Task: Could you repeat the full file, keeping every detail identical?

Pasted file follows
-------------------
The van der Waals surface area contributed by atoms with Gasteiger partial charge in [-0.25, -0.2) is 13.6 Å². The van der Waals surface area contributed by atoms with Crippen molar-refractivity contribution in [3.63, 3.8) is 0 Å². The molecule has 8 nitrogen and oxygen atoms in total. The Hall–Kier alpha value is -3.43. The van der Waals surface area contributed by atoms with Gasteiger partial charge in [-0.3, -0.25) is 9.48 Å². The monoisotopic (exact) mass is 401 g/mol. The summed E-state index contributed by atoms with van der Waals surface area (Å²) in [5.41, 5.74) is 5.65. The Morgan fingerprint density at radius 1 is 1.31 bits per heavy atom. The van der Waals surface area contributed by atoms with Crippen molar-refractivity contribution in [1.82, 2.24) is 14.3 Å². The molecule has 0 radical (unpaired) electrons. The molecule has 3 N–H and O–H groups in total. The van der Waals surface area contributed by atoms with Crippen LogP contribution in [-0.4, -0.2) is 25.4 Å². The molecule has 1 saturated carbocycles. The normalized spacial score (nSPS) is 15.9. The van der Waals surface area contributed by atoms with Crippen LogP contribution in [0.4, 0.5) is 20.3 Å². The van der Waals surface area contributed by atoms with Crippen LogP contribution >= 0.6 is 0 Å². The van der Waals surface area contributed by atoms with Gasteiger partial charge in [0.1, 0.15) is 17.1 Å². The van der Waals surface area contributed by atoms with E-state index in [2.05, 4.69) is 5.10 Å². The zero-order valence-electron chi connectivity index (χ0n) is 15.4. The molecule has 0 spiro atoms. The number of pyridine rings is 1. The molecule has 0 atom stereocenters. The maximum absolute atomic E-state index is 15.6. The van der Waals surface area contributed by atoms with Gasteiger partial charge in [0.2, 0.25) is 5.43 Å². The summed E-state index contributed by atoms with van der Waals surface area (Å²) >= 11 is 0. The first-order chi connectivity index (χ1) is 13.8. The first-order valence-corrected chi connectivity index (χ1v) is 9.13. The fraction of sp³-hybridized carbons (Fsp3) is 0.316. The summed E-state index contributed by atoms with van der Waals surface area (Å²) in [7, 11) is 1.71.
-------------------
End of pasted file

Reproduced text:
The van der Waals surface area contributed by atoms with Gasteiger partial charge in [-0.25, -0.2) is 13.6 Å². The van der Waals surface area contributed by atoms with Crippen molar-refractivity contribution in [3.63, 3.8) is 0 Å². The molecule has 8 nitrogen and oxygen atoms in total. The Hall–Kier alpha value is -3.43. The van der Waals surface area contributed by atoms with Gasteiger partial charge in [-0.3, -0.25) is 9.48 Å². The monoisotopic (exact) mass is 401 g/mol. The summed E-state index contributed by atoms with van der Waals surface area (Å²) in [5.41, 5.74) is 5.65. The Morgan fingerprint density at radius 1 is 1.31 bits per heavy atom. The van der Waals surface area contributed by atoms with Crippen molar-refractivity contribution in [1.82, 2.24) is 14.3 Å². The molecule has 0 radical (unpaired) electrons. The molecule has 3 N–H and O–H groups in total. The van der Waals surface area contributed by atoms with Crippen LogP contribution in [-0.4, -0.2) is 25.4 Å². The molecule has 1 saturated carbocycles. The normalized spacial score (nSPS) is 15.9. The van der Waals surface area contributed by atoms with Crippen LogP contribution in [0.4, 0.5) is 20.3 Å². The van der Waals surface area contributed by atoms with Crippen LogP contribution >= 0.6 is 0 Å². The van der Waals surface area contributed by atoms with Gasteiger partial charge in [0.1, 0.15) is 17.1 Å². The van der Waals surface area contributed by atoms with E-state index in [2.05, 4.69) is 5.10 Å². The zero-order valence-electron chi connectivity index (χ0n) is 15.4. The molecule has 0 spiro atoms. The number of pyridine rings is 1. The molecule has 0 atom stereocenters. The maximum absolute atomic E-state index is 15.6. The van der Waals surface area contributed by atoms with Gasteiger partial charge in [0.2, 0.25) is 5.43 Å². The summed E-state index contributed by atoms with van der Waals surface area (Å²) >= 11 is 0. The first-order chi connectivity index (χ1) is 13.8. The first-order valence-corrected chi connectivity index (χ1v) is 9.13. The fraction of sp³-hybridized carbons (Fsp3) is 0.316. The summed E-state index contributed by atoms with van der Waals surface area (Å²) in [7, 11) is 1.71.